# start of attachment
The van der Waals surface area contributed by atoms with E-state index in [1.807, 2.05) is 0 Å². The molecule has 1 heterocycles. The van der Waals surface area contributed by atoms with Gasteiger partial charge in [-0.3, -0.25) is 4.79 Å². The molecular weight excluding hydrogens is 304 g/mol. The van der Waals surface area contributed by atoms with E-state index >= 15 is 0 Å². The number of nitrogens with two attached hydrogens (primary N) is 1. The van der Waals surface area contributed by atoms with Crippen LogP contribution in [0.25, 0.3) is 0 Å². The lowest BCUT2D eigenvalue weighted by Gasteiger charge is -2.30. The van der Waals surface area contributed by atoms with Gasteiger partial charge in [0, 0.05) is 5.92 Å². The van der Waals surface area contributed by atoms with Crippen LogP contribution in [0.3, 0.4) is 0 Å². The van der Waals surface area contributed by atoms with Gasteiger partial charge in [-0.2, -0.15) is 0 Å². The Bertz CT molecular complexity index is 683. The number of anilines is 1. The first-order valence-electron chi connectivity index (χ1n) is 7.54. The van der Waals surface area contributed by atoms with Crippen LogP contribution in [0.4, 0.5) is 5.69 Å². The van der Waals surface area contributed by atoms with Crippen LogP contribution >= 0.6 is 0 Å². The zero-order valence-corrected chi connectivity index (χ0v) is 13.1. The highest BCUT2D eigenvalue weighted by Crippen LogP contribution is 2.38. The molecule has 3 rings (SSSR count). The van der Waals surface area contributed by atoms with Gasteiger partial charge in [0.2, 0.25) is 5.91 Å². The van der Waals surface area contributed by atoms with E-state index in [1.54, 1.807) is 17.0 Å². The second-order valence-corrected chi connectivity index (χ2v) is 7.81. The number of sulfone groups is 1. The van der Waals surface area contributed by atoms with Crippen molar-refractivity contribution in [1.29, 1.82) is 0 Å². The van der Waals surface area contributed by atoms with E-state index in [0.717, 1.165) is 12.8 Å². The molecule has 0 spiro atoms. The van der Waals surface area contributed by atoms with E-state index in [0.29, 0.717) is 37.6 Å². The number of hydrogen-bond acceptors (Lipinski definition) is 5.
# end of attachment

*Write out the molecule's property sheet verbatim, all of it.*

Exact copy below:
The van der Waals surface area contributed by atoms with E-state index in [1.807, 2.05) is 0 Å². The molecule has 1 heterocycles. The van der Waals surface area contributed by atoms with Gasteiger partial charge in [-0.3, -0.25) is 4.79 Å². The molecular weight excluding hydrogens is 304 g/mol. The van der Waals surface area contributed by atoms with E-state index >= 15 is 0 Å². The number of nitrogens with two attached hydrogens (primary N) is 1. The van der Waals surface area contributed by atoms with Crippen LogP contribution in [0.25, 0.3) is 0 Å². The lowest BCUT2D eigenvalue weighted by Gasteiger charge is -2.30. The van der Waals surface area contributed by atoms with Gasteiger partial charge in [0, 0.05) is 5.92 Å². The van der Waals surface area contributed by atoms with Crippen LogP contribution in [0.3, 0.4) is 0 Å². The van der Waals surface area contributed by atoms with Gasteiger partial charge in [-0.2, -0.15) is 0 Å². The Bertz CT molecular complexity index is 683. The number of anilines is 1. The first-order valence-electron chi connectivity index (χ1n) is 7.54. The van der Waals surface area contributed by atoms with Crippen LogP contribution in [0.4, 0.5) is 5.69 Å². The van der Waals surface area contributed by atoms with Crippen LogP contribution >= 0.6 is 0 Å². The zero-order valence-corrected chi connectivity index (χ0v) is 13.1. The highest BCUT2D eigenvalue weighted by Crippen LogP contribution is 2.38. The molecule has 3 rings (SSSR count). The van der Waals surface area contributed by atoms with Gasteiger partial charge in [0.2, 0.25) is 5.91 Å². The van der Waals surface area contributed by atoms with E-state index in [1.54, 1.807) is 17.0 Å². The second-order valence-corrected chi connectivity index (χ2v) is 7.81. The number of sulfone groups is 1. The van der Waals surface area contributed by atoms with Crippen molar-refractivity contribution in [1.29, 1.82) is 0 Å². The van der Waals surface area contributed by atoms with E-state index in [0.717, 1.165) is 12.8 Å². The molecule has 0 spiro atoms. The van der Waals surface area contributed by atoms with E-state index in [0.29, 0.717) is 37.6 Å². The number of hydrogen-bond acceptors (Lipinski definition) is 5.